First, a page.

The Port of Los Angeles (aka the Los Angeles Harbor or WORLDPORT L.A) sits on 7,500 acres of land and water, along 43 miles of waterfront. It's the busiest port in the United States, and one of the busiest in the entire world. Within it, all manner of equipment, storage facilities, containers, and other facilities, needless to say there is a lot of real estate covered for industrial cleaning and coating market.
What we typically see is salt corrosion next to the water with in 2 miles of the coast. The presence of soluble salts at the metal/paint interface is known to have a detrimental effect on the integrity of most paint systems. Though this is a problem that has been around for generations, it has received greater attention from the protective coating industry recently. The problem exists during new coating and some existing coating where the presence of salts are not removed prior to painting or coating application. We commonly see osmotic blisters on the paint/coating and underfilm corrosion of the metal substrates induced by the presence of soluble salts at the metal/paint interface.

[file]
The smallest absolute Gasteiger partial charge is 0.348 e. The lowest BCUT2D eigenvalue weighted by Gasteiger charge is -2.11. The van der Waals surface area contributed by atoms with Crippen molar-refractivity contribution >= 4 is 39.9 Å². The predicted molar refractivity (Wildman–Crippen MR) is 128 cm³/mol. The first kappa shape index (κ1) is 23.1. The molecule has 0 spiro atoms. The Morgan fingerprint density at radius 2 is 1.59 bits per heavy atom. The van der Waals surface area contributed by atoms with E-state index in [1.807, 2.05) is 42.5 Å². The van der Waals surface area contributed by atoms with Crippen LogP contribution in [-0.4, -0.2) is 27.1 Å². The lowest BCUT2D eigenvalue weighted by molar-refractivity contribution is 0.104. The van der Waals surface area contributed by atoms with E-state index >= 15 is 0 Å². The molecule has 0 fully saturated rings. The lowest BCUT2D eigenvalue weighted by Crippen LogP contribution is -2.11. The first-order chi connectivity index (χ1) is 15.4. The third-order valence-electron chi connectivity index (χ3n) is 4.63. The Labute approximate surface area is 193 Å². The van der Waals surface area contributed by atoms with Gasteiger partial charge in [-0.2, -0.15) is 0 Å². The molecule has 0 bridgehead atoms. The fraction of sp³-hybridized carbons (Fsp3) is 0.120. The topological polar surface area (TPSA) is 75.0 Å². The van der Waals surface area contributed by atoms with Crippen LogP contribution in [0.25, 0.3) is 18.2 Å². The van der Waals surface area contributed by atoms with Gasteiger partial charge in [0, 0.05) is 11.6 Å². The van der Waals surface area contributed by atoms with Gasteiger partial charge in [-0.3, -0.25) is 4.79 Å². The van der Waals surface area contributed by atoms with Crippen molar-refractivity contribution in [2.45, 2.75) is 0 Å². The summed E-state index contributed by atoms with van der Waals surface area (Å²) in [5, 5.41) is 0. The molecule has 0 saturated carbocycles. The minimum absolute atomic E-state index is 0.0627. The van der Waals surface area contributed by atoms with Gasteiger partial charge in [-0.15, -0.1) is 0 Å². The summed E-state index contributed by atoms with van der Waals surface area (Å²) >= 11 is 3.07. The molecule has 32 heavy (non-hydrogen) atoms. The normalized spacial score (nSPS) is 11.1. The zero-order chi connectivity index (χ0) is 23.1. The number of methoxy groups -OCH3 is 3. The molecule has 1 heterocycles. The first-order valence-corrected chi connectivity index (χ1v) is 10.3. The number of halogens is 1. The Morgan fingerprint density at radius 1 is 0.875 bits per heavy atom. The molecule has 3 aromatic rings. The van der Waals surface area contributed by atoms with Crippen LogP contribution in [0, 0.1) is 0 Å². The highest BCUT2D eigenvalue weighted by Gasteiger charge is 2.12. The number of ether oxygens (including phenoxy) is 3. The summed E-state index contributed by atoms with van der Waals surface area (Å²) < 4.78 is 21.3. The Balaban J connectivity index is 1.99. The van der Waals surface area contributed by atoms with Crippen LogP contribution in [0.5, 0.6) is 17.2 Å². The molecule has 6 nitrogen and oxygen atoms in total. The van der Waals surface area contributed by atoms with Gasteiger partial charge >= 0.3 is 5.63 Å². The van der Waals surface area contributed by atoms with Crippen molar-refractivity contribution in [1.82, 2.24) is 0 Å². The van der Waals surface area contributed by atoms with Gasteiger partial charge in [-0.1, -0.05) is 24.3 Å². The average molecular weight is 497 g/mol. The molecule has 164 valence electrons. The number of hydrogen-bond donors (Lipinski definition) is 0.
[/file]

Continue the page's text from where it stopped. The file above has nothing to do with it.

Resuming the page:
Recently we visited a project where abrasive methods were used to clean steel, but the corrosion was present within one year of the recoat. We found the pH level of the steel to be below 5 at the surface level. Which may have meant the the pH was even lower at the coating level. This was an extreme environment, but maybe the removal of salt prior to coating would have prevented such early failure. Remember, Soluble Salts aren't necessarily visible. In fact most of the time nothing can be seen.